Taxiing around JFK always makes for some great window-seat planespotting. And the climb out from JFK was gorgeous — especially once we broke through the main cloud layer. By the way, if you like videos like these, show our YouTube channel some love.
With the wing and massive GE90 engine shining in the cruise-altitude sun, it was time for lunch.
Starting the inflight service
The crew jumped into action quickly after takeoff, and the pace of service was impressive from the start. It definitely helped that the cabin was less than half full.
With some snacks and Delamotte Brut champagne in hand, I took a look at the menu.
Both the Japanese lineup and the Western menu looked great. But it was my first JAL flight and there was no way I was missing out on the Japanese “selection of seasonal colorful delicacies.”
As we flew over upstate New York, the main course arrived. Both the grilled salmon and simmered beef sukiyaki were excellent.
The flight attendants were total pros during the meal service, and had fun showing off the unique drink options like JAL’s sake selection.
Strawberry panna cotta was a great way to end the meal.
Settling in for the long haul
After lunch the cabin switched to deep purple mood lighting.
The Sky Suite seat really shines in flatbed mode. It’s one of the wider business class beds out there, especially if you want plenty of space for your feet.
The bedding was simple but very comfy. After so many years of service, the seats were soft enough that there was no need for a mattress pad.
Everyone got a set of slippers too.
But why sleep when there were views like this outside?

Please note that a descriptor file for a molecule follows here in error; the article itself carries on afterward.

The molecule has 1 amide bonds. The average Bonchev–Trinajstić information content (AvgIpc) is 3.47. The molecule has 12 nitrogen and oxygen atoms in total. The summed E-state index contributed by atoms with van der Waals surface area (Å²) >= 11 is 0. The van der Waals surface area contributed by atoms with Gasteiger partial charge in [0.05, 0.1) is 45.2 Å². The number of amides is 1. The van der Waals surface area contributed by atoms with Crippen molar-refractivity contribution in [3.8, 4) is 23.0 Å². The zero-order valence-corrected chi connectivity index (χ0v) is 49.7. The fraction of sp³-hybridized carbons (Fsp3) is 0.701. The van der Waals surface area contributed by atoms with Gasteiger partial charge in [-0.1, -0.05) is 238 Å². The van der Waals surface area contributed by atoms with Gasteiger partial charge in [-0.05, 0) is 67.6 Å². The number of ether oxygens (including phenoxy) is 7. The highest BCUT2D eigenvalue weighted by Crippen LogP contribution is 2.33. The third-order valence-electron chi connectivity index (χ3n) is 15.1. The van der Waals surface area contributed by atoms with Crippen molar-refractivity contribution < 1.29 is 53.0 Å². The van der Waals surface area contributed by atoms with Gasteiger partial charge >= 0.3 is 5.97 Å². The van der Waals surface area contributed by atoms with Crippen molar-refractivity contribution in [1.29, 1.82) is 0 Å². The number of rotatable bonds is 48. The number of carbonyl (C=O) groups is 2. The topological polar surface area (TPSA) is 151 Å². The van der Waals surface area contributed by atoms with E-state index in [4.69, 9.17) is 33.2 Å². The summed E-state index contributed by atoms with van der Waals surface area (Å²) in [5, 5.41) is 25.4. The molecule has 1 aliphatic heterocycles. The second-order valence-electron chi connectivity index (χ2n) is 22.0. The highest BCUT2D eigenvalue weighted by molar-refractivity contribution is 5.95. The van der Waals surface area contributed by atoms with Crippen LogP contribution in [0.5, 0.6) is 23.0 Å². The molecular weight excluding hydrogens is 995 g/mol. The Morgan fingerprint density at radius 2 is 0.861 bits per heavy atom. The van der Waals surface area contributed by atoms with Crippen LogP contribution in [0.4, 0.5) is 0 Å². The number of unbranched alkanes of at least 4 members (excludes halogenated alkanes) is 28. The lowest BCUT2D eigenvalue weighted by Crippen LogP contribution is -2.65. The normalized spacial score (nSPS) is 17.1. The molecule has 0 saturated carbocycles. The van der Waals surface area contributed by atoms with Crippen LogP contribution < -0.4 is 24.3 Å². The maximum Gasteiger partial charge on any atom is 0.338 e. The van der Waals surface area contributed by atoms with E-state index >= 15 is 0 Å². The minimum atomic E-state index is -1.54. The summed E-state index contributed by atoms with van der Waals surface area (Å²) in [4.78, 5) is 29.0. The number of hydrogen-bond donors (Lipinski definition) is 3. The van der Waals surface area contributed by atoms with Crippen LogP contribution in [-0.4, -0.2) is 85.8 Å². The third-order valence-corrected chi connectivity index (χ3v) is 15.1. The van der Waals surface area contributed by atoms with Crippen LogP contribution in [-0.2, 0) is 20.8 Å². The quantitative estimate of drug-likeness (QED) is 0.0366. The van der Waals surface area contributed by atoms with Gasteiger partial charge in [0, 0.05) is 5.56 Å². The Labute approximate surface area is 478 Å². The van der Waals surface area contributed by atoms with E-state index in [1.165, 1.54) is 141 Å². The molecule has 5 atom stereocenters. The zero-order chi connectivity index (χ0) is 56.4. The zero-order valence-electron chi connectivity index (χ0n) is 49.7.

The crew kept the lavs in pristine shape for the full flight.
There were some useful amenities by the sink.
But the lav highlight was definitely this
I did take a quick nap, and woke up as we were crossing over the international date line.
It was still bright and sunny outside.
During the second half of the flight I test-drove the “anytime” menu. There was no scheduled second meal, so you could just snack whenever you wanted.
JAL puts thought into its coffee selection through the JAL Cafe Lines program.
The “special healthy ramen noodle” tasted rich and complex even though it’s a meatless recipe. It went pretty well with JAL’s “Sky Time” peach and grape juice mix.
Before landing I wanted something heavier and picked the pork cutlet sandwich and vegetable curry.
The entertainment selection, headphones, and TV screen clarity were all good. But honestly I was having so much fun with the snacks and window seat views that I didn’t even watch a full movie.
Arrival in Tokyo
Fourteen hours after we pulled away from the gate at JFK, it was time to start down towards Tokyo Haneda.
We passed near Narita on the way in.
We took a twisting path to line up with runway 34L.
The views on approach were gorgeous.
Tokyo Haneda is such an amazing venue for planespotting, with a sky-high percentage of widebody aircraft operations. A Delta A350 landed just after us.
What a way to cross the Pacific! JAL’s Sky Suite business class made good on its reputation as a proven quality product. Between the comfortable seat, great food, and polished service, I had an amazing time and noticed zero major drawbacks.
JAL can’t rest on their laurels for too long, though, because the transpacific market is ultra-competitive. True suites with sliding doors are making their way into more and more airlines’ business class cabins. JAL’s closest competitor ANA recently launched one of the most impressive business class suites out there, called The Room, and it’s already flying on their NYC-Tokyo route.
Still, I can’t wait until my next chance to get back onboard a JAL 77W. We’ll be back later with a story about the fun we had at Haneda, including a stay at one of the world’s best hotels for planespotting.